The defendants contend that Thompson has failed to show personal involvement by any of the defendants in the alleged constitutional deprivations and thus may not prevail in a § 1983 claim against any of the individuals named. The defendants correctly point out that the doctrine of respondeat superior cannot be used to hold a supervisor liable for a subordinate's violation of plaintiff's constitutional rights. See Chavez v. Illinois State Police, 251 F.3d 612, 651 (7th Cir. 2001). Thompson, however, has not sued the defendants in their individual capacities. Instead, he seeks to hold each defendant liable in his or her official capacity. Official capacity suits are, "in all respects other than name, to be treated as a suit against the entity . . . . for the real party in interest is the entity." Kentucky v. Graham, 473 U.S. 159, 165 (1985). A governmental entity is subject to § 1983 liability only if a policy or custom of the entity caused the constitutional deprivation. Monell v. Dept. of Social Servs. of City of New York, 436 U.S. 658, 694 (1978).

The record does not reflect the existence of a written policy requiring incoming detainees, including those imprisoned for contempt, to undergo a visual cavity search as part of the intake process. But the defendants admit that a security strip search was conducted on all incoming detainees and prisoners at the Cook County Jail. Def's 56.1 Resp. ¶ 1. Similarly, Daniel Brown, Superintendent of the Cook County Department of Corrections, testified that all inmates going through intake receive the same type of search. Brown Dep. at 32. Moreover, each side appears to agree on the scope of the search conducted. Accordingly, there is sufficient evidence to permit Thompson to proceed on his official capacity claims regarding the visual cavity search; the defendants are not entitled to summary judgment on this ground.

With respect to the urethral swabbing procedure, it is not cyrstal clear that a policy existed in October 2002 mandating urethral swabbing for all males entering the Cook County Jail. Cermak Health Services Policy No. 01-08B-01, effective January 2000, states that "Screening for sexually transmitted diseases (STD) is available upon incarceration." Cermak Health Services, Infection Control Program, Policy No. 01-08B-01 (emphasis added). The defendants also produced a March 2003 version of a written policy titled "Sexually Transmitted Disease Program" which provides that "All individuals entering CCDOC will be screened for sexually transmitted diseases. The procedure for testing is to be explained to each individual undergoing testing." Cermak Health Services, Sexually Transmitted Disease Program, Policy No. 01-08E-41. One of the procedures listed in this policy is urethral swabbing. Though the version of the policy produced by the defendants was a revision that post-dates Thompson's processing, it lists the policy's date of origin as July 1984. Though the defendants have not supplied the Court with the version of this policy in place at the time of Thompson's incarceration, for present purposes we believe it reasonable to infer that a similar policy existed at that time. And even were this not the case, the circumstances surrounding Thompson's own processing permit a reasonable inference that the Cook County personnel were acting pursuant to an established policy with regard to the urethral swabbing.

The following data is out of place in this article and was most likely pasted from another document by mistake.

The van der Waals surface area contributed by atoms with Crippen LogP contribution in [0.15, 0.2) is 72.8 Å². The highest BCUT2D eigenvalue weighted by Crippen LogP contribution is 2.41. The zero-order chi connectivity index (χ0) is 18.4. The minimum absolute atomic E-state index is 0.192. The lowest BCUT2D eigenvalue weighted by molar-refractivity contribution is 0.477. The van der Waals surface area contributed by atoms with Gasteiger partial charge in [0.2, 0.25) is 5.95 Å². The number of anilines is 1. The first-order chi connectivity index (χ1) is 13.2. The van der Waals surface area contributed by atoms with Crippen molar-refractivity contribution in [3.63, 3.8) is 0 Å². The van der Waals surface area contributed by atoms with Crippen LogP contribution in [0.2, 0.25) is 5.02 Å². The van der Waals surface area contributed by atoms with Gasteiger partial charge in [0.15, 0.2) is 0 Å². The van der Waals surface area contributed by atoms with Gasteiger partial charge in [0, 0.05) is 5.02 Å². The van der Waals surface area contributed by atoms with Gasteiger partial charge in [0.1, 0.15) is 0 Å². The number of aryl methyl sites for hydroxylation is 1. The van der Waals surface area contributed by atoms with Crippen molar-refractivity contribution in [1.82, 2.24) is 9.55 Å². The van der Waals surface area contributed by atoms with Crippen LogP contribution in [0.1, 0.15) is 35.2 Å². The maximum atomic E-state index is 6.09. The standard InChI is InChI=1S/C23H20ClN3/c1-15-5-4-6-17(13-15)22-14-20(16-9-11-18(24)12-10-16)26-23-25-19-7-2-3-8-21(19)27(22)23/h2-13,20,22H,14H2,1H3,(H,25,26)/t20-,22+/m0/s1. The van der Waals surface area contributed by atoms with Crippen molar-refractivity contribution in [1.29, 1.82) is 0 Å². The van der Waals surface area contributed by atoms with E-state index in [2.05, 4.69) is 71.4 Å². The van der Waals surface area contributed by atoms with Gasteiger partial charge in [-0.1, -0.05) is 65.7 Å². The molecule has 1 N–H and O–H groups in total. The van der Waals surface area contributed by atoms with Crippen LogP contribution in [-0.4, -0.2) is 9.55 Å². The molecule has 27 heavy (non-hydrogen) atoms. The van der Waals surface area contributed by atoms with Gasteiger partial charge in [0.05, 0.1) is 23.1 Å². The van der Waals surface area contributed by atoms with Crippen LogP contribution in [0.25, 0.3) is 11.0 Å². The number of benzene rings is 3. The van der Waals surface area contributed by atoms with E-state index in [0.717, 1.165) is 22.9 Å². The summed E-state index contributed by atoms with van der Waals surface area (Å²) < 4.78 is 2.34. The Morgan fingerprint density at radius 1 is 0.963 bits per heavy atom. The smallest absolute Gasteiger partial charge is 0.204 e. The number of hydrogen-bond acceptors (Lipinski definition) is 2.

Thompson claims that the swabbing was conducted without his knowing or voluntary consent. As indicated earlier, Dr. Raba testified that Cermak Health Services' policy was to obtain consent from new inmates via the medical intake form. Raba Aff. ¶ 5. The consent portion of this form, however, does not mention that what it calls "screening" for sexually transmitted diseases would include an invasive test. The defendants also contend that a sign in the room where the swabbing procedure occurred provided inmates with information about the procedure. However, none of the signs produced by the defendants provide any such information. Pl's Supp. Aff. Ex. D. In any event, inmates would not have had access to this sign until they were actually in the room awaiting the procedure, after they had already signed the consent form. In addition, Charles Kinnerk testified that if Cermak Health Services is short-staffed, inmates sometimes undergo the urethral swabbing before signing the consent form. Kinnerk Dep. at 37.

Given all the circumstances, a jury reasonably could find that the County had an established custom or practice of conducting urethral swabbing tests on detainees without obtaining voluntary consent. As with the visual body cavity scan, there is sufficient evidence for Thompson to pursue an official capacity claim against the defendants regarding the claim of unconsented urethral swabbing.

2. The Applicable Constitutional Provisions